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Making and using video for teaching: Dr Graham Roberts' tips & advice

Dr Graham Roberts shares how he has benefitted from using video in his teaching within UCL Computer Science.

15 June 2015

This interview is part of the ‘Lecturers on Video’ research project for Digital Education and Digital Media. The project, conducted in 2015, investigated how and why lecturers use video and what their future video requirements are for successful student teaching. A questionnaire was developed and an education producer, Dr Mike Howarth was commissioned to produce the content for the UCL Lecturers on Video research project.

Dr Graham Roberts (Departmental Tutor/Director of Studies) teaches introductory and intermediate courses on programming and software engineering. He finds students increasingly prefer – and expect – access to online resources. In response to this, he creates his own videos “to capture core materials” and to build a library of reusable and accessible resources for his students (and himself). 

Why and how I am using video

“It does take time to learn how to produce good video and good material. It's different from doing a stand-up live lecture. You have to select what you're going to include carefully and you need to plan the length.

You're not trying to give an entire lecture in that time so you often have to cut down or edit material in order to get down to the essential points or the central demonstration you give, in order to make it good material that is watchable. Short videos in the range of maybe 5 to 10 minutes, should be the most of what you're aiming for.

If you're just recording a lecture effectively than it's less interesting, boring and really no better than actually giving the lecture live. It’s a different medium and you need to exploit that.

Learning from my experiences

I’ve been using video now for three or four years. I really just started off as a complete novice by recording stuff and editing it to see what comes out. I've been on various courses which have been very valuable but in the end it's been the experience of producing videos over multiple years.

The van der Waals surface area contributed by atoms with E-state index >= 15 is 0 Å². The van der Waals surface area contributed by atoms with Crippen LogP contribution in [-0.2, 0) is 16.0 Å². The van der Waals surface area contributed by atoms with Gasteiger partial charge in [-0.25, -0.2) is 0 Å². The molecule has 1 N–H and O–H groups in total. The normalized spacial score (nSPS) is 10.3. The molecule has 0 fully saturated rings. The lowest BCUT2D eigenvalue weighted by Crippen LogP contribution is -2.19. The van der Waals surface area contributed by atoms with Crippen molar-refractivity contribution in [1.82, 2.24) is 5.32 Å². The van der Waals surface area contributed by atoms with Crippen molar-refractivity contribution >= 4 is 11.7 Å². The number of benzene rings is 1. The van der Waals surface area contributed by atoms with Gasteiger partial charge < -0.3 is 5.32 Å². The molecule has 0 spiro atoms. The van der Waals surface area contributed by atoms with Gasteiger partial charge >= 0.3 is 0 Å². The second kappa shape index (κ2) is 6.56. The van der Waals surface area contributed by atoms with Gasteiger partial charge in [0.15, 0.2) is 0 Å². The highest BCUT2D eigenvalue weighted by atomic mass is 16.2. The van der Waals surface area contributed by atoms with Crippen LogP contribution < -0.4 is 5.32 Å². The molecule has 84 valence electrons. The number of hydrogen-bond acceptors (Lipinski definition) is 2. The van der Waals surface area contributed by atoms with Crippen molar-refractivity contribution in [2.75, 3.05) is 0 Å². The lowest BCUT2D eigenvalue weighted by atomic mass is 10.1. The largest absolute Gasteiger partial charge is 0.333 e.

One of the experiences I’ve had is that the first time around you tend to do things which are quite elaborate and specific to the teaching that you're doing at that time, which tends to make material rather harder to reuse. I started off by effectively being in standard lecture mode, but in doing so it means what you're trying to do is capture lectures rather than using a new medium.

What will make the video presentation effective? Perhaps it is cutting down the material, changing the way you present or not speaking too much. Making sure you have good sound and think about sorts of issues like that. 

I've learnt about this over time by making all the mistakes I possibly could and then going back and reviewing them.

Getting students to produce videos

I have been using video assessment for three of four years now. Students are asked to produce a video, as part of an assignment or part of project work, which demonstrates that work - explaining what it’s about and so on. 

The first time I tried it, I was worried that students would have problems producing the video but that actually wasn’t a problem at all. With the sort of smart phones and laptop cameras available, it’s worked very well; they've got the equipment in their pockets.

Logistically, it works better to get students creating videos than trying to arrange a session where all the students come together in their groups and give live presentations. Another advantage is it gives the students time and opportunity to work on and refine the presentation.

It helps that they’re not trying to give a presentation in front of a live audience which some students find difficult. So it also does raise the threshold in quality, in that students can't get away with rushed presentation or poor quality because they have time to do it properly. That also forms part of the marking criteria.

How videos might fit in with the future of teaching

The use of video at UCL is all about transitioning to the future - we know that teaching is going to change the way we interact as we want to have much more research-based teaching. It’s keeping the core experience of being at university alive and thriving while still delivering high quality material to the students.

I think UCL needs to be at the forefront of the development of teaching and the use of video and online material is going to be a key part of that. We need to be defining how this works, what is best practice and then delivering it to our students."